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  These Changes Are Good
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by Chris Shashaty, Phins.com Columnist

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As expected there have been changes, major changes, to the Dolphin roster this offseason. GM Randy Mueller went so far as to predict 30-35% turnover once the dealing was done.


He wasn’t kidding. Almost two weeks into free agency, the Dolphin strategy has become clear: create cap space for the future by flushing bad contracts, gain draft value through trades, and sign good players at the right price.


Make no mistake: Mueller and head coach Cam Cameron mean to clean house. Given that the Dolphins are a collective 19-29 (.396) over the past three seasons, it’s hard to argue against it.



First, the notable departures:


TE Randy McMichael: Bottom line here is that he never justified his considerable contract (estimated $5.4 million cap number in 2007). Once the game ruining drops and penalties were added up, with the off-the-field incidents thrown in for good measure, the Dolphins wisely concluded that it was time to cut their losses. Perhaps the only surprising aspect of this move is that the Dolphins weren’t able to gain anything in compensation. McMichael is now the property of the St. Louis Rams.


DE Kevin Carter: Carter would be a Dolphin today had he agreed to reduce his estimated $6.48 million cap number. Unfortunately, an agreement couldn’t be reached. Carter is a good player and would have made a positive contribution to the 2007 team. However, as Mueller correctly judged, his salary just wasn’t commensurate with his production. Carter is now a Buccaneer.


WR Wes Welker: Welker’s trade to division rival New England was a shocker and upsetting to many. The Dolphins initially intended to retain Welker by tendering him $1.3 million, which entitled them to 2nd round compensation in the unlikely event that another team opted to make a play for him. Unlikely, thy name is Bill Belichick. For whatever reason…perhaps Nick Saban whispered into Belichick’s ear…the Pats were willing to not only meet the price but exceed it. As much as Dolfans love Welker, truly a joy to behold on the field, the Dolphins made the right decision to accept 2nd and 7th round picks for him. Four reasons why this was a smart move: Firstly, Welker’s numbers couldn’t justify matching what was sure to be an extravagant offer sheet; Secondly, one wonders just how long Welker will last given his slight frame and his high speed, high impact style; Thirdly, the compensation level was on the high side for a #3 WR and KR/PR; Fourthly, the Dolphins needed to create an opportunity for Derek Hagan and Marcus Vick to move up. This is a deep draft through the first 60 picks; Mueller is smart enough to take that 2nd rounder and turn it into a net roster upgrade.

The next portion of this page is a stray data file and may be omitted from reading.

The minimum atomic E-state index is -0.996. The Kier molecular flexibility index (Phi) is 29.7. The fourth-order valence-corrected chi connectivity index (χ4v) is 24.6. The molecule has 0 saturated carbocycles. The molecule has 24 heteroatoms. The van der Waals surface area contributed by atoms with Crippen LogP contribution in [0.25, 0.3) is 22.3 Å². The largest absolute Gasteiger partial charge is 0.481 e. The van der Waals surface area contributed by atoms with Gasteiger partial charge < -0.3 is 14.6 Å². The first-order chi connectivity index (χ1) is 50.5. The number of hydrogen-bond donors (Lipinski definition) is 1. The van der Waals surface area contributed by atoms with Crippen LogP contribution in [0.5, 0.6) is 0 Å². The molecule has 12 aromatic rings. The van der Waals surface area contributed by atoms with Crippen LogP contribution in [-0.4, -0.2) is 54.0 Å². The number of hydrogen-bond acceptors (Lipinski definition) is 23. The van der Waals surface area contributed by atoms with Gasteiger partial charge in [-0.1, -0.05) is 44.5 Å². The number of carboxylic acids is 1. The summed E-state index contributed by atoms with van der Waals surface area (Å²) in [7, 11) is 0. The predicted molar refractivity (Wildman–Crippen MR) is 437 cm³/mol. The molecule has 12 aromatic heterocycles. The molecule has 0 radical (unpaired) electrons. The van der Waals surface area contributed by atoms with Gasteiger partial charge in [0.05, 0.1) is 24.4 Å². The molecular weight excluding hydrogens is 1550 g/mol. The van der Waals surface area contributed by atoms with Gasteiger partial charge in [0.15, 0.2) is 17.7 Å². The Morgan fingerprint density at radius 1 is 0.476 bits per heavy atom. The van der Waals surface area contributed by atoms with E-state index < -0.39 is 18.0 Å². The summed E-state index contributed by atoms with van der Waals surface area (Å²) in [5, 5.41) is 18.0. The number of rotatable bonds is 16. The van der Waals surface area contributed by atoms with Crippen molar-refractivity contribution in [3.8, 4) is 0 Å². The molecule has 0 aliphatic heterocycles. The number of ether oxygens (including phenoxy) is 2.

RB Sammy Morris: Sammy could play both RB and FB and was a special teams standout. However, the depth that Morris provided is no longer needed given the imminent return of one Ricky Williams. Overpaying for a special teams contributor made no sense…and that’s what the Dolphins would have had to do to match the Pats’ offer. Even if the Dolphins had matched, there’s no guarantee Morris would have returned as offensive touches are very important to him. Who would you rather have carrying the ball, Sammy or Ricky?


LT Damion McIntosh: McIntosh is a good player but he’s not worth the 6 year, $18 million deal that the Chiefs gave him. Then again, when average offensive linemen are getting $7 million per year contracts, one wonders where sanity has gone.


FB Darian Barnes: His skill set wasn’t a good fit for Cameron’s system. He’ll ply his trade for the NY Jets next season.


RB Travis Minor: Caught in a numbers game and facing a near minimum deal to return as a Dolphin, Minor opted to sign with the Rams.


G Jeno James: Another player with a contract that wasn’t commensurate with his production. As a Dolphin, James was average and the Dolphins will rightly look to upgrade. As of this writing, James remained unsigned.